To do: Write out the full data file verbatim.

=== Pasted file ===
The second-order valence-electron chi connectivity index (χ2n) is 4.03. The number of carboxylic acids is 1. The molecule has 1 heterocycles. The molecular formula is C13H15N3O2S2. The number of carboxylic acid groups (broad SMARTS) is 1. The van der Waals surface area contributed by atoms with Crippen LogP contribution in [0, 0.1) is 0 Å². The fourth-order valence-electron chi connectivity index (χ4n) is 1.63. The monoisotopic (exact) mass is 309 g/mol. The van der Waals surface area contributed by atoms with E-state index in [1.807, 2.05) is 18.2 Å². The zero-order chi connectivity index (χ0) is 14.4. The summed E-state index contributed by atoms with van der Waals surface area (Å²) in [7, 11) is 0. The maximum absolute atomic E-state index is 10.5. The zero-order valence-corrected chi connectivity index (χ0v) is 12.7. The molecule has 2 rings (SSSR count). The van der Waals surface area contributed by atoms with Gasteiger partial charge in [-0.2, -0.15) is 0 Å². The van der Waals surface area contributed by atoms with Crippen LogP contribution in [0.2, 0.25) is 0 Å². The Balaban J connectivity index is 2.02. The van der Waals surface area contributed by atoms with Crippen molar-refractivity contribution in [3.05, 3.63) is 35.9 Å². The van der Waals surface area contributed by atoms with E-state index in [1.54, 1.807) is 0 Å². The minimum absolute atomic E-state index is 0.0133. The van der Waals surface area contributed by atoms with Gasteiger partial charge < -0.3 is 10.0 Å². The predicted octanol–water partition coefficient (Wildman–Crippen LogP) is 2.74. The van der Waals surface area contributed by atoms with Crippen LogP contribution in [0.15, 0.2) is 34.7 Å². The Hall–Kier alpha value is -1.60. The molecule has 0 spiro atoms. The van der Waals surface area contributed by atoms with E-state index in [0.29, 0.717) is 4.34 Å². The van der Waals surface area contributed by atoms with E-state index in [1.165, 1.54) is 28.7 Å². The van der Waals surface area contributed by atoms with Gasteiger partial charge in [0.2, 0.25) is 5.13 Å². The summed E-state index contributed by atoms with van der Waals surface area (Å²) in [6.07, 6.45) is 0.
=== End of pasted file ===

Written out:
The second-order valence-electron chi connectivity index (χ2n) is 4.03. The number of carboxylic acids is 1. The molecule has 1 heterocycles. The molecular formula is C13H15N3O2S2. The number of carboxylic acid groups (broad SMARTS) is 1. The van der Waals surface area contributed by atoms with Crippen LogP contribution in [0, 0.1) is 0 Å². The fourth-order valence-electron chi connectivity index (χ4n) is 1.63. The monoisotopic (exact) mass is 309 g/mol. The van der Waals surface area contributed by atoms with E-state index in [1.807, 2.05) is 18.2 Å². The zero-order chi connectivity index (χ0) is 14.4. The summed E-state index contributed by atoms with van der Waals surface area (Å²) in [7, 11) is 0. The maximum absolute atomic E-state index is 10.5. The zero-order valence-corrected chi connectivity index (χ0v) is 12.7. The molecule has 2 rings (SSSR count). The van der Waals surface area contributed by atoms with Gasteiger partial charge in [-0.2, -0.15) is 0 Å². The van der Waals surface area contributed by atoms with Crippen LogP contribution in [0.2, 0.25) is 0 Å². The Balaban J connectivity index is 2.02. The van der Waals surface area contributed by atoms with Crippen molar-refractivity contribution in [3.05, 3.63) is 35.9 Å². The van der Waals surface area contributed by atoms with E-state index in [1.54, 1.807) is 0 Å². The minimum absolute atomic E-state index is 0.0133. The van der Waals surface area contributed by atoms with Gasteiger partial charge < -0.3 is 10.0 Å². The predicted octanol–water partition coefficient (Wildman–Crippen LogP) is 2.74. The van der Waals surface area contributed by atoms with Crippen LogP contribution in [0.15, 0.2) is 34.7 Å². The Hall–Kier alpha value is -1.60. The molecule has 0 spiro atoms. The van der Waals surface area contributed by atoms with E-state index in [0.29, 0.717) is 4.34 Å². The van der Waals surface area contributed by atoms with E-state index in [1.165, 1.54) is 28.7 Å². The van der Waals surface area contributed by atoms with Gasteiger partial charge in [0.2, 0.25) is 5.13 Å². The summed E-state index contributed by atoms with van der Waals surface area (Å²) in [6.07, 6.45) is 0.